6

The cessation of interstate transportation is not necessarily brought about because the modus of accomplishment is delayed or changed by unexpected circumstances and it continues as long as a singleness of purpose persists. Champlain Realty Co. v. Town of Brattleboro, 260 U.S. 366, 43 S.Ct. 146, 67 L.Ed. 309; United States v. One Durant Touring Car, D.C.Tex., 2 F.2d 478; United States v. One Packard Truck, 2 Cir., 55 F.2d 882, 883. In the latter case it is stated:

7

'Should prohibition agents come upon two trucks upon the road where one had broken down and its contents was being transferred to the other, we should not doubt that the driver of the second would be discovered 'in the act of transporting,' although his truck was stationary at the moment.'

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8

But a vehicle may not be condemned for unlawful use merely because there is an intended future purpose to transport liquor in it in violation of section 1262; the statute contemplates a present violation. Cf. Denton v. Flinchum, Okl., 285 P.2d 395.

9

And so, under the circumstances of the instant case, we deem the determinative question to be the intent and purpose then present in the minds of Jenkins and Akin when the liquor was transferred from the Ford to the Mercury. If, because the Ford car was both 'hot' and disabled, the original intent to presently transport the liquor to Afton, Oklahoma, was abandoned in favor of storing or secreting the contraband in the Mercury at North Miami, Oklahoma, the liquor came to rest and the Mercury was not used in transportation. Just as the means of transporting liquor can be changed from the original plans so, too, can the destination. And when the destination is reached, the transportation ceases. Von Patzoll v. United States, supra. On the other hand, if the Mercury was loaded preparatory to moving it to another place and the transfer made as necessary for a continuation of the unlawful transportation to Afton or any other point of destination, then the Mercury became part of the importation scheme and was used in violation of the statutes.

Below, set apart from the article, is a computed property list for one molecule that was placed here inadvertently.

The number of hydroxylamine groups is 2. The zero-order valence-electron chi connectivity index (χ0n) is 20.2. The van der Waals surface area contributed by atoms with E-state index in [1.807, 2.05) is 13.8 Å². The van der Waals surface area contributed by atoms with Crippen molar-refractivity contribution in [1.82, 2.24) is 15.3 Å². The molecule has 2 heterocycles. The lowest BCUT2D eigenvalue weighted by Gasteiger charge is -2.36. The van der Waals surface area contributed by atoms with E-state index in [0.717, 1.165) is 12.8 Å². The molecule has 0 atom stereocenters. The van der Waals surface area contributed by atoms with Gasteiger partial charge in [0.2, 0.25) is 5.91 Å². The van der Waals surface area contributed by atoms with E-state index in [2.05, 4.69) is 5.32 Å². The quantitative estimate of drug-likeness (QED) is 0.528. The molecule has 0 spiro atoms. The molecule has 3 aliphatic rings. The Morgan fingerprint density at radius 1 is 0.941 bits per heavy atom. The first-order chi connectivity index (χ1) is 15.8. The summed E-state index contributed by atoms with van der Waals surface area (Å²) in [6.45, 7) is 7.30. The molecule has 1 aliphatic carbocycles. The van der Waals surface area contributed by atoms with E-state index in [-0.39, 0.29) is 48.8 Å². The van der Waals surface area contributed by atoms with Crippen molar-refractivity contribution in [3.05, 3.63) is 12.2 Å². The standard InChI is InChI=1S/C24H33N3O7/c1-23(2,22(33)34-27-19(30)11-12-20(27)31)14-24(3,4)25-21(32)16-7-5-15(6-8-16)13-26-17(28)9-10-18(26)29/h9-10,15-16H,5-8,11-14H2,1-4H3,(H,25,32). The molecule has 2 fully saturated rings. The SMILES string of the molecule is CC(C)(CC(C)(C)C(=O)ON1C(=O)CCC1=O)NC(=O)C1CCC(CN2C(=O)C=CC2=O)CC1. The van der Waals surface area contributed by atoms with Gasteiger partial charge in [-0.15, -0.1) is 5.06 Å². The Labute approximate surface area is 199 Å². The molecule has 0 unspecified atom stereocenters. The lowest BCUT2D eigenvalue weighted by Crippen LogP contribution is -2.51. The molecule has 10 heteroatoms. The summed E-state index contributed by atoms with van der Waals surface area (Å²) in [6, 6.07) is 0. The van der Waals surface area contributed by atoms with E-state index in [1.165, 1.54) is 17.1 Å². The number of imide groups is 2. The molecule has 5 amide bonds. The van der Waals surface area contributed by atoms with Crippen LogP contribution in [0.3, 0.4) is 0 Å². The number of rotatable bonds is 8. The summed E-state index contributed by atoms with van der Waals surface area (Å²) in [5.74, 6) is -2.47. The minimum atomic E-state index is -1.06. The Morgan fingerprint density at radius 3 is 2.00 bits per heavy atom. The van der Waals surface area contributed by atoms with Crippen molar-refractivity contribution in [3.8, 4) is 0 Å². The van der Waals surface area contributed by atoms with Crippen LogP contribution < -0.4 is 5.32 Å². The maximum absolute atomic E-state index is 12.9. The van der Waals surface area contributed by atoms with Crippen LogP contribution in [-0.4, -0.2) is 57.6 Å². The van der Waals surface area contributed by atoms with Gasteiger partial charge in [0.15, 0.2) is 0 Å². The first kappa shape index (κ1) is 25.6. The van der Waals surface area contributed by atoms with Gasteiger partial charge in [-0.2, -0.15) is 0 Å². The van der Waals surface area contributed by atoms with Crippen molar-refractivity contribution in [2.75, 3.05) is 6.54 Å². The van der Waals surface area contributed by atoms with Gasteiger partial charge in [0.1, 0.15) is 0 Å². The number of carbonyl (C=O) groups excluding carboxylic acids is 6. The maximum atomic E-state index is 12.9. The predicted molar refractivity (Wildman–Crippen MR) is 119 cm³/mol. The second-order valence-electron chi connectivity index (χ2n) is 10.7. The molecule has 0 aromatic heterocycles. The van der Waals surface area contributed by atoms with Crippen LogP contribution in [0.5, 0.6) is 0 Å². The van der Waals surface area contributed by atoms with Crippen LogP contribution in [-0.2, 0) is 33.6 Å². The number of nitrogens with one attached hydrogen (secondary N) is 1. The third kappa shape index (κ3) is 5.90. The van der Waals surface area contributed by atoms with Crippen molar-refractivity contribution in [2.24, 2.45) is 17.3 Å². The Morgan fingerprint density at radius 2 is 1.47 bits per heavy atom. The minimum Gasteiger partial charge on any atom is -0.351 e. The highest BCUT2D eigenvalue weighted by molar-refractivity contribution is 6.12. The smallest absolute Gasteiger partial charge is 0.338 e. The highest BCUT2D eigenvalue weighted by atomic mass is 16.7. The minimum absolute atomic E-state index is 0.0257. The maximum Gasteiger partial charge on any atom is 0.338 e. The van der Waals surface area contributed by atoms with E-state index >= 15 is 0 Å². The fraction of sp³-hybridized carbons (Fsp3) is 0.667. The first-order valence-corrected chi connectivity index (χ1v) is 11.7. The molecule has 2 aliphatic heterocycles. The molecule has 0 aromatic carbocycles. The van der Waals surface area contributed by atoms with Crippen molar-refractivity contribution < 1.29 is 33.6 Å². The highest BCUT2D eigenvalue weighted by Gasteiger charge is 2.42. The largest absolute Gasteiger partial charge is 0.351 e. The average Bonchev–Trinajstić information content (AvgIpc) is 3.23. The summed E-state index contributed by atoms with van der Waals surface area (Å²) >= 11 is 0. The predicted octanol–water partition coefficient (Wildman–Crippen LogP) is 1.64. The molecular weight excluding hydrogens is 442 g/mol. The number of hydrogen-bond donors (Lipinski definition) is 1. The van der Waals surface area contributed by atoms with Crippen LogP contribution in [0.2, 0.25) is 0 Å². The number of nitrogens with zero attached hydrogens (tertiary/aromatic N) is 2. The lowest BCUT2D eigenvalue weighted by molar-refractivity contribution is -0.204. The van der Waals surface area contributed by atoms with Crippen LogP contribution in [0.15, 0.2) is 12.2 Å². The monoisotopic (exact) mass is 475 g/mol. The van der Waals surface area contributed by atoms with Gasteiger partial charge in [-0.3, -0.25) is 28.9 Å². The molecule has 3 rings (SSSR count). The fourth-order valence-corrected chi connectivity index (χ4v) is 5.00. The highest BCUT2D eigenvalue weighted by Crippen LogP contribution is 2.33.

10

The trial court at the conclusion of the case and in colloquy with counsel indicated a view as to what the fact was relating to the intent and purpose of the transfer of the liquor from the Ford to the Mercury. But no finding was entered and we believe such to be necessary for a proper application of governing law. The judgment of the district court denying forfeiture is therefore vacated and the cause remanded for such determination and with instructions to enter judgment in accord with such factual determination and the views herein expressed.

1

'Whoever imports, brings, or transports any intoxicating liquor into any State, Territory, District, or Possession in which all sales, except for scientific, sacramental, medicinal, or mechanical purposes, of intoxicating liquor containing more than 4 per centum of alcohol by volume or 3.2 per centum of alcohol by weight are prohibited, otherwise than in the course of continuous interstate transportation through such State, Territory, District, or Possession or attempts so to do, or assists in so doing,

'Shall (1) If such liquor is not accompained by such permits, or licenses therefor as may be required by the laws of such State, Territory, District or Possession or (2) if all importation, bringing, or transportation of intoxicating liquor into such State, Territory, District, or Possession is prohibited by the laws thereof, be fined not more than $1,000 or imprisoned not more than one year, or both.'

2

'All liquor involved in any violation of Sections 1261-1265 of this title, the containers of such liquor, and every vehicle or vessle used in the transportation thereof, shall be seized and forfeited and such property or its proceeds disposed of in accordance with the laws relating to seizures, forfeitures, and dispositions of property or proceeds, for violation of the internal-revenue laws.'